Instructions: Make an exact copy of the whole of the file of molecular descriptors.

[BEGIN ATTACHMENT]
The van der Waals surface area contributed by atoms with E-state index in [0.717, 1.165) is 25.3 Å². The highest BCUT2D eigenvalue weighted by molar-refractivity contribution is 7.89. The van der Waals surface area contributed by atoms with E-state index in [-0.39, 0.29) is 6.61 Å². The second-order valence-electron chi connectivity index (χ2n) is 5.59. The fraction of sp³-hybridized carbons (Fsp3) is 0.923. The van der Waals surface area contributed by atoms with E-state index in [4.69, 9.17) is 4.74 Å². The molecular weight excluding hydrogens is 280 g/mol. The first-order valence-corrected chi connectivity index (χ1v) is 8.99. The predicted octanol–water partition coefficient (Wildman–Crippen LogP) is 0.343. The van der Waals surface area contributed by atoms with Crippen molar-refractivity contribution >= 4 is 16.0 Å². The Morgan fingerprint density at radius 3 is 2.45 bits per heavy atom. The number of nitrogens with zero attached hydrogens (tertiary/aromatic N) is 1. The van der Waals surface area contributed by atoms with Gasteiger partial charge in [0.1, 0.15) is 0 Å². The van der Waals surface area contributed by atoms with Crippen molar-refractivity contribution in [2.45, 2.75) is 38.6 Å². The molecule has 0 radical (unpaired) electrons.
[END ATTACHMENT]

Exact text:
The van der Waals surface area contributed by atoms with E-state index in [0.717, 1.165) is 25.3 Å². The highest BCUT2D eigenvalue weighted by molar-refractivity contribution is 7.89. The van der Waals surface area contributed by atoms with E-state index in [-0.39, 0.29) is 6.61 Å². The second-order valence-electron chi connectivity index (χ2n) is 5.59. The fraction of sp³-hybridized carbons (Fsp3) is 0.923. The van der Waals surface area contributed by atoms with E-state index in [4.69, 9.17) is 4.74 Å². The molecular weight excluding hydrogens is 280 g/mol. The first-order valence-corrected chi connectivity index (χ1v) is 8.99. The predicted octanol–water partition coefficient (Wildman–Crippen LogP) is 0.343. The van der Waals surface area contributed by atoms with Crippen molar-refractivity contribution >= 4 is 16.0 Å². The Morgan fingerprint density at radius 3 is 2.45 bits per heavy atom. The number of nitrogens with zero attached hydrogens (tertiary/aromatic N) is 1. The van der Waals surface area contributed by atoms with Gasteiger partial charge in [0.1, 0.15) is 0 Å². The van der Waals surface area contributed by atoms with Crippen molar-refractivity contribution in [2.45, 2.75) is 38.6 Å². The molecule has 0 radical (unpaired) electrons.